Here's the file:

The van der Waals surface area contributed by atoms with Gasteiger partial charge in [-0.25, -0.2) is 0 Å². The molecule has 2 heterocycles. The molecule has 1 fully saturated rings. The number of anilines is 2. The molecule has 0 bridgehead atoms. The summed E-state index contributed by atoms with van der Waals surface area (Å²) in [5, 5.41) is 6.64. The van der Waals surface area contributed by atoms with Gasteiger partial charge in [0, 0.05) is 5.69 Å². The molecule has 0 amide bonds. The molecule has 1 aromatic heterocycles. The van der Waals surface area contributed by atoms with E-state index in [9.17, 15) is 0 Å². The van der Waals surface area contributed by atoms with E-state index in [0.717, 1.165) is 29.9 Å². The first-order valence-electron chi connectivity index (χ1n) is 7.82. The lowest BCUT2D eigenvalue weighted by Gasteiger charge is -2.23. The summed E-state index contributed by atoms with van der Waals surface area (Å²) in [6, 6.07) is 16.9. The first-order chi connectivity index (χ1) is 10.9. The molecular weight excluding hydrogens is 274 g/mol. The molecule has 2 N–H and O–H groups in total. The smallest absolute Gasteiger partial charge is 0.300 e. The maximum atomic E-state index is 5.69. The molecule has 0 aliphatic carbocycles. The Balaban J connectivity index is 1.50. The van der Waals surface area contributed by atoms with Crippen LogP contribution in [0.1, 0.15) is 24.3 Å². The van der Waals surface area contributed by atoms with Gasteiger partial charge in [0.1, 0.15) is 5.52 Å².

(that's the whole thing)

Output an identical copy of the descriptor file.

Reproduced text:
The van der Waals surface area contributed by atoms with Gasteiger partial charge in [-0.25, -0.2) is 0 Å². The molecule has 2 heterocycles. The molecule has 1 fully saturated rings. The number of anilines is 2. The molecule has 0 bridgehead atoms. The summed E-state index contributed by atoms with van der Waals surface area (Å²) in [5, 5.41) is 6.64. The van der Waals surface area contributed by atoms with Gasteiger partial charge in [0, 0.05) is 5.69 Å². The molecule has 0 amide bonds. The molecule has 1 aromatic heterocycles. The van der Waals surface area contributed by atoms with E-state index in [9.17, 15) is 0 Å². The van der Waals surface area contributed by atoms with E-state index in [0.717, 1.165) is 29.9 Å². The first-order valence-electron chi connectivity index (χ1n) is 7.82. The lowest BCUT2D eigenvalue weighted by Gasteiger charge is -2.23. The summed E-state index contributed by atoms with van der Waals surface area (Å²) in [6, 6.07) is 16.9. The first-order chi connectivity index (χ1) is 10.9. The molecular weight excluding hydrogens is 274 g/mol. The molecule has 2 N–H and O–H groups in total. The smallest absolute Gasteiger partial charge is 0.300 e. The maximum atomic E-state index is 5.69. The molecule has 0 aliphatic carbocycles. The Balaban J connectivity index is 1.50. The van der Waals surface area contributed by atoms with Crippen LogP contribution in [0.1, 0.15) is 24.3 Å². The van der Waals surface area contributed by atoms with Gasteiger partial charge in [0.1, 0.15) is 5.52 Å².